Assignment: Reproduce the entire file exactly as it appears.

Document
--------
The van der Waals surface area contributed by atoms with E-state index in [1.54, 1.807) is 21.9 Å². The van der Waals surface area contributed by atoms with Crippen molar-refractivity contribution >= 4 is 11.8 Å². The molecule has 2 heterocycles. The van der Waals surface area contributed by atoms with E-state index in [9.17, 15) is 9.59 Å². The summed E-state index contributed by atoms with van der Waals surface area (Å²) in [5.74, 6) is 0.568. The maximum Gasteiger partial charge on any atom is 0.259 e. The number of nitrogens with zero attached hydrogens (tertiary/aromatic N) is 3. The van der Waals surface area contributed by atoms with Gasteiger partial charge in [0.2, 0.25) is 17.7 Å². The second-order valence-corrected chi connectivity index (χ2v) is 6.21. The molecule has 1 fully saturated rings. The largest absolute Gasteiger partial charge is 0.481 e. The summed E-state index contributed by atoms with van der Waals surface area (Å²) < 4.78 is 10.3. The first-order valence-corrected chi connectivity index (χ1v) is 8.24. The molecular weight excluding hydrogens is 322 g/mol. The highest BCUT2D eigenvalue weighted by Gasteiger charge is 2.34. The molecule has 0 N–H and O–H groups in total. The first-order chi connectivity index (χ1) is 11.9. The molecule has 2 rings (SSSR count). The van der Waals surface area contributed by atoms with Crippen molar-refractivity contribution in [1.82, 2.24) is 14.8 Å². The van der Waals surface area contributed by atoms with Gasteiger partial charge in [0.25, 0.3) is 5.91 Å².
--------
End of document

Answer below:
The van der Waals surface area contributed by atoms with E-state index in [1.54, 1.807) is 21.9 Å². The van der Waals surface area contributed by atoms with Crippen molar-refractivity contribution >= 4 is 11.8 Å². The molecule has 2 heterocycles. The van der Waals surface area contributed by atoms with E-state index in [9.17, 15) is 9.59 Å². The summed E-state index contributed by atoms with van der Waals surface area (Å²) in [5.74, 6) is 0.568. The maximum Gasteiger partial charge on any atom is 0.259 e. The number of nitrogens with zero attached hydrogens (tertiary/aromatic N) is 3. The van der Waals surface area contributed by atoms with Gasteiger partial charge in [0.2, 0.25) is 17.7 Å². The second-order valence-corrected chi connectivity index (χ2v) is 6.21. The molecule has 1 fully saturated rings. The largest absolute Gasteiger partial charge is 0.481 e. The summed E-state index contributed by atoms with van der Waals surface area (Å²) < 4.78 is 10.3. The first-order valence-corrected chi connectivity index (χ1v) is 8.24. The molecular weight excluding hydrogens is 322 g/mol. The highest BCUT2D eigenvalue weighted by Gasteiger charge is 2.34. The molecule has 0 N–H and O–H groups in total. The first-order chi connectivity index (χ1) is 11.9. The molecule has 2 rings (SSSR count). The van der Waals surface area contributed by atoms with Crippen molar-refractivity contribution in [1.82, 2.24) is 14.8 Å². The van der Waals surface area contributed by atoms with Gasteiger partial charge in [0.25, 0.3) is 5.91 Å².